Switzerland and Netherlands suspend funding for UN Palestinians aid agency
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Switzerland and Netherlands suspend funding for UN Palestinians aid agency

Two countries’ move announced this week following a damning report alleging corruption in the UN agency 

Palestinians next to the West Bank security barrier that separates them from Israel
Palestinians next to the West Bank security barrier that separates them from Israel

The Netherlands and Switzerland announced the suspension of funding for UNRWA, the United Nations’ aid agency for Palestinians.

The suspensions, announced by both countries on Tuesday, followed a damning report alleging corruption on the organisation’s highest levels.

An internal report leaked Monday alleged both graft and sexual misconduct of the United Nations Relief and Works Agency, which was thrown into crisis after the United States last year announced it would no longer fund it. The allegations are now being scrutinised by UN investigators.

Switzerland’s suspension will impact money slated for 2020, not the £18.5m ($22.5 million) already earmarked for 2019, Swiss officials told media there. The Netherlands, which funds UNRWA to the tune of about £12m ($15 million) annually, will suspend its contributions “until we get satisfactory answers,” Sigrid Kaag, the Netherlands’ minister for international aid, told the NOS broadcaster.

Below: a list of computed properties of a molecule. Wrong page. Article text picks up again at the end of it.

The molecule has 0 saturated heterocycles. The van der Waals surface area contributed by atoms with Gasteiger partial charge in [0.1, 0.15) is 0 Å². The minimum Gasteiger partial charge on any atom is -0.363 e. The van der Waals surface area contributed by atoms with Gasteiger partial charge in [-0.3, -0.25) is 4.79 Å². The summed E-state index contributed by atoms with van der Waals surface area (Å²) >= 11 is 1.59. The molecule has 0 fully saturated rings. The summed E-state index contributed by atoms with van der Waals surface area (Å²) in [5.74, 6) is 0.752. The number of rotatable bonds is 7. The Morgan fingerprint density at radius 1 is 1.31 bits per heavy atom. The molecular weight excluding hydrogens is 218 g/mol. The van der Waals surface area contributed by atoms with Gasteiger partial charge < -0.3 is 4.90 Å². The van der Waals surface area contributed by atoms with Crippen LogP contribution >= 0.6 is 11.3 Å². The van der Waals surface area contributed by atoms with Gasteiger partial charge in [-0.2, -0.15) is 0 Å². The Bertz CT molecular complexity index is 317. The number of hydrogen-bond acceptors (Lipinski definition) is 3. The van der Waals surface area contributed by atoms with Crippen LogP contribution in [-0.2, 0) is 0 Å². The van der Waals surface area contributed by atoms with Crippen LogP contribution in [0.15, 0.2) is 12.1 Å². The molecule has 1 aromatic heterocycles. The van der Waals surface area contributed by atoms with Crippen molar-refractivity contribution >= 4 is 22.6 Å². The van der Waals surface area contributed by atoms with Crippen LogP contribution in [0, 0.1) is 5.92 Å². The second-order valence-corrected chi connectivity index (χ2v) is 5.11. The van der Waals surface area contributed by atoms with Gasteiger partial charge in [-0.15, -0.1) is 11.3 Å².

A copy of the damning report obtained by AFP describes “credible and corroborated” allegations of serious ethical abuses, including involving UNRWA’s top official, Commissioner-General Pierre Krahenbuhl.

It says the allegations include senior management engaging in “sexual misconduct, nepotism, retaliation, discrimination and other abuses of authority, for personal gain, to suppress legitimate dissent, and to otherwise achieve their personal objectives.”

The American decision caused a financial shortfall of £366m ($446 million) in the agency’s budget of £987m. ($1.2 billion). Before the scandal was exposed, Krahenbuhl said he expected to end 2019 with a deficit of at least £187m ($211 million).

 

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